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Ditching the Desk: Canada’s Shift Away from the Office

If you prefer to get things done on your own schedule, remote working might be just what you’ve been looking for. But be warned, it isn’t for everyone.

Remote working is a growing trend among Canadians that is shaking up the traditional workplace in a major way. Rather than making their way to a physical office in the morning, it’s increasingly common for people to be able to work from home, or wherever they prefer.

How important is this to Canadians? Workshift Canada says almost half of those surveyed say they would accept lower pay in exchange for greater flexibility.

Increasingly, “work” is something we do, not somewhere we go. Working remotely may let you:

  • Find a better work/life balance
  • Avoid long commutes
  • Save money on transit or parking
  • Work outside of usual business hours
  • Earn city wages while living in a small town

The benefits of working remotely are not only for full-time telecommuters. Research says Canadians could save an average of nine days a year in commuting time by working from home just twice a week.

Devices and demographics

Digital technology enables mobile work. Location doesn’t matter as much when you’re able to connect face-to-face in real time through your device. If you’re digitally connected, you’re present for co-workers, supervisors and customers. That’s true whether you’re in a home office, a coffee shop or even a different city.

All you really need is a laptop, tablet or smartphone, an internet connection and the right apps.

Technology has also made mobile work more secure. Employees can log in securely to access corporate files and email and have the ability to store them safely. Because this gives the employee full access to everything they would have at the office, remote work doesn’t hinder output.

Demographics are also behind this trend. Based on the 2016 Statistics Canada Labour Force Survey, millennials are now the biggest generation in the Canadian workforce, accounting for 36.1% of all workers. As a generation, millennials are thought to be:

  • Ambitious, focused and motivated
  • Tech savvy
  • Adventurous
  • Interested in travel
  • Keen to work on their own

Workers with these traits are likely to be interested in the freedom of telework. But millennials are not the only ones. Growing numbers in all generations would like to control when, where and how they work.

People are generally also more aware of their impact on the environment. This type of work arrangement offers the chance to cut your carbon footprint by reducing traffic and emissions.

A win for all

The trend towards a mobile workforce is good news for everyone involved. The perks for self-motivated workers are clear, but employers can also benefit from:

  • Less office space to pay for
  • Other lower operating costs
  • Workers who are more productive, creative, innovative and satisfied
  • Access to a larger talent pool
  • Expanded business hours (if some workers live in other time zones)
  • Being seen as an employer of choice

And society benefits from:

  • Lower use of energy
  • Fewer greenhouse gas emissions
  • Lower related health-care costs

Mobile work isn’t for everyone, though. Some people are energized by co-workers or prefer to leave work at the office. People who tend to be less self-disciplined or more easily distracted may not get enough done off site.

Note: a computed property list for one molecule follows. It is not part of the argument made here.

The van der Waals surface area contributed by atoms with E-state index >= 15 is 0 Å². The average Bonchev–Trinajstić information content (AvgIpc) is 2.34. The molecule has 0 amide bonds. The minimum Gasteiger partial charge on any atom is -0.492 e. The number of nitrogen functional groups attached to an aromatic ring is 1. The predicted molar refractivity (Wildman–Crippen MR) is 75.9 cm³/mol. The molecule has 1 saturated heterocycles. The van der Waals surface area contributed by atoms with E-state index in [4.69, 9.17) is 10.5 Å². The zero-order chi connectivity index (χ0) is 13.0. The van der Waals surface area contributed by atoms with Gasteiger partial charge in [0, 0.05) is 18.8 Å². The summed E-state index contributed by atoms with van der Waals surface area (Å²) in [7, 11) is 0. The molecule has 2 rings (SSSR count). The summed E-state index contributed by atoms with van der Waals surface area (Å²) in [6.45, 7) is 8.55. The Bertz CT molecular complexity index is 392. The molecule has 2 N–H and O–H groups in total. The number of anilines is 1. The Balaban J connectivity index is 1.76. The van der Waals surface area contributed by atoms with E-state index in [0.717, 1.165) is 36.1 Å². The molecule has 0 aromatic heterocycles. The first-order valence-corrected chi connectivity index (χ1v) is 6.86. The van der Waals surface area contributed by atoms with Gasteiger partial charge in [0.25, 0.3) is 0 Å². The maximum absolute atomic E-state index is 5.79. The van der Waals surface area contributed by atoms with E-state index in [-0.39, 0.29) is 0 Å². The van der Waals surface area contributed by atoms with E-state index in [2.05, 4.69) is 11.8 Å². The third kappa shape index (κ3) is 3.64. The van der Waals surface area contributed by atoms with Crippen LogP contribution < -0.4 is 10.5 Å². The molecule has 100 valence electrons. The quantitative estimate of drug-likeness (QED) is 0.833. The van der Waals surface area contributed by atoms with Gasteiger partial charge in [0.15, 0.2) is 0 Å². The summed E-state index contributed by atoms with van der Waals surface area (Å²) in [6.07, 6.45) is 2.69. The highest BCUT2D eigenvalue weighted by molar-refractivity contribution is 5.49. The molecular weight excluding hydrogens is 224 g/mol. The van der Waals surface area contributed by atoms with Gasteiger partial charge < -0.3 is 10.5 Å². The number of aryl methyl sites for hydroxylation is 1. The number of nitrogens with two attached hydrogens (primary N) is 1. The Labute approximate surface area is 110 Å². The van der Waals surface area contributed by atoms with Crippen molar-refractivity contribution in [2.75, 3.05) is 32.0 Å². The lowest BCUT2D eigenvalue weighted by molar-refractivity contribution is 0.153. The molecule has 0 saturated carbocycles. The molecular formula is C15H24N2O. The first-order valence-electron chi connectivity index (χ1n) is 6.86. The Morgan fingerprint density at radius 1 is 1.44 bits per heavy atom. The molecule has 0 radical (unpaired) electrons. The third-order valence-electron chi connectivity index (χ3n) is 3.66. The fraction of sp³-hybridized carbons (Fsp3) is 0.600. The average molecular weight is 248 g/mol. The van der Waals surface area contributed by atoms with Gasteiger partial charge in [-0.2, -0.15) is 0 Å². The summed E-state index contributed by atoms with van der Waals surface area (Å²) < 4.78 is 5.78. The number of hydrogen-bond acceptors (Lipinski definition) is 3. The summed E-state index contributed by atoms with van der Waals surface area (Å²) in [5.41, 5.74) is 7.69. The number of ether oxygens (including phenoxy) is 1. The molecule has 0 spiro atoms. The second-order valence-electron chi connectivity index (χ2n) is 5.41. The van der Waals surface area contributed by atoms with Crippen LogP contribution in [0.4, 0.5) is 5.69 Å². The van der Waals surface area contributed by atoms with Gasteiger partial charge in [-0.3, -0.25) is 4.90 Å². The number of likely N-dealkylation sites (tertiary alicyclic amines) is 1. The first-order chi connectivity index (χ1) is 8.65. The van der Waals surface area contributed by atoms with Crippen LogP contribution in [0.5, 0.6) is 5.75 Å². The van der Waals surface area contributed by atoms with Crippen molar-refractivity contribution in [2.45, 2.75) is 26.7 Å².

Other factors are positions that involve attending a lot of meetings, or other on-site duties. In these cases, mobile work may not be practical.

Making it work for you

Whether or not you can become a mobile worker depends on your line of work and the type of job you do. Here are some ways to go about getting set up. First, ask your employer if it’s an option, then:

  • Develop a business case: Outline how you see this working for you. Think through what you will need. Identify the benefits for your employer. Consider possible setbacks and how you will deal with them
  • Present your business case: Keep it professional. Show how your plan will add value
  • Be willing to compromise: Propose working from home once or twice a week when you can
  • Be strategic: Propose working just one day at home at first. Suggest tracking your performance based on this plan. This can help prove that you work well at home and help your case for more days out of the office later
  • Be realistic: Not every job suits remote work. If it’s that important to you, consider changing careers

If you want to find a new employer who is mobile-work friendly:

  • Research companies that offer mobile work options
  • Discuss working remotely in interviews
  • Let friends, neighbours, family and others in your social circles know the type of work you want
  • Choose useful keywords and phrases when searching job boards. (Try: mobile, telecommute, mobile work, remote work, work from home, telework, off site, flexible schedule, flexible location)

If you want to try being self-employed:

  • Think through how you would shift from being an employee to a business owner or freelancer in your current line of work
  • Research what you could do remotely, if you will need to switch to a new line of work. Gain expertise in 1 or 2 of those areas. Train yourself on useful tools
  • Market your skills online. Set up a website and profiles on career networking sites
  • Build a client base
  • Learn about entrepreneurship and self-employment taxes

Do you think remote working is for you? If so, expect to see more and more opportunities in the near future as more employers realize that what’s important is what gets done—not where it gets done.

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